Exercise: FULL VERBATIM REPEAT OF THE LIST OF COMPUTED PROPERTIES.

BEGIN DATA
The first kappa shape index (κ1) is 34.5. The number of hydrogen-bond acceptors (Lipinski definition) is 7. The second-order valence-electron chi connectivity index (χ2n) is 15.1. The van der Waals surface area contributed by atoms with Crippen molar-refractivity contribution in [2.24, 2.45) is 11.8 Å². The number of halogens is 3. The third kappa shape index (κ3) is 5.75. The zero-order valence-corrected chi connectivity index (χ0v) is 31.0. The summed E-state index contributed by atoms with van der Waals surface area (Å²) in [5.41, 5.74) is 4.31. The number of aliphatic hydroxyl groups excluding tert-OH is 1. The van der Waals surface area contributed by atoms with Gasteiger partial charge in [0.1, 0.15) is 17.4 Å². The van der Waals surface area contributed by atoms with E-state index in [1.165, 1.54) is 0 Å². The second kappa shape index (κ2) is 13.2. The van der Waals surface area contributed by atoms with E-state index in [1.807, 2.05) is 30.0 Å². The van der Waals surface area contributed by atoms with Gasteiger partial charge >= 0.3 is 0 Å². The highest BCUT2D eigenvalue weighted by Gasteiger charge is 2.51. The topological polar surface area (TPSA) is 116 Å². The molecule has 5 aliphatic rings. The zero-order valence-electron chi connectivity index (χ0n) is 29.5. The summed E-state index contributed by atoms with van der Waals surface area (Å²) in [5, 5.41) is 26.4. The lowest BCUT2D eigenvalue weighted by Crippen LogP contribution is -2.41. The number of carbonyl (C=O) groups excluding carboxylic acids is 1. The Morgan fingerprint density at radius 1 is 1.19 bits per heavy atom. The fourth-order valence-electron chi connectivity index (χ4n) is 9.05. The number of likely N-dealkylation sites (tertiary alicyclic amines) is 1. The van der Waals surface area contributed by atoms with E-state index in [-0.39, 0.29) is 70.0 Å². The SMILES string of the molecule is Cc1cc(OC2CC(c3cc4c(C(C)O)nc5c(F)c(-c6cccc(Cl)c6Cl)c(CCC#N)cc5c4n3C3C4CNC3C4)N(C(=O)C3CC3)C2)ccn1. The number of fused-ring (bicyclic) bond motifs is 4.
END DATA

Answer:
The first kappa shape index (κ1) is 34.5. The number of hydrogen-bond acceptors (Lipinski definition) is 7. The second-order valence-electron chi connectivity index (χ2n) is 15.1. The van der Waals surface area contributed by atoms with Crippen molar-refractivity contribution in [2.24, 2.45) is 11.8 Å². The number of halogens is 3. The third kappa shape index (κ3) is 5.75. The zero-order valence-corrected chi connectivity index (χ0v) is 31.0. The summed E-state index contributed by atoms with van der Waals surface area (Å²) in [5.41, 5.74) is 4.31. The number of aliphatic hydroxyl groups excluding tert-OH is 1. The van der Waals surface area contributed by atoms with Gasteiger partial charge in [0.1, 0.15) is 17.4 Å². The van der Waals surface area contributed by atoms with E-state index in [1.165, 1.54) is 0 Å². The second kappa shape index (κ2) is 13.2. The van der Waals surface area contributed by atoms with E-state index in [1.807, 2.05) is 30.0 Å². The van der Waals surface area contributed by atoms with Gasteiger partial charge >= 0.3 is 0 Å². The highest BCUT2D eigenvalue weighted by Gasteiger charge is 2.51. The topological polar surface area (TPSA) is 116 Å². The molecule has 5 aliphatic rings. The zero-order valence-electron chi connectivity index (χ0n) is 29.5. The summed E-state index contributed by atoms with van der Waals surface area (Å²) in [5, 5.41) is 26.4. The lowest BCUT2D eigenvalue weighted by Crippen LogP contribution is -2.41. The number of carbonyl (C=O) groups excluding carboxylic acids is 1. The Morgan fingerprint density at radius 1 is 1.19 bits per heavy atom. The fourth-order valence-electron chi connectivity index (χ4n) is 9.05. The number of likely N-dealkylation sites (tertiary alicyclic amines) is 1. The van der Waals surface area contributed by atoms with E-state index in [-0.39, 0.29) is 70.0 Å². The SMILES string of the molecule is Cc1cc(OC2CC(c3cc4c(C(C)O)nc5c(F)c(-c6cccc(Cl)c6Cl)c(CCC#N)cc5c4n3C3C4CNC3C4)N(C(=O)C3CC3)C2)ccn1. The number of fused-ring (bicyclic) bond motifs is 4.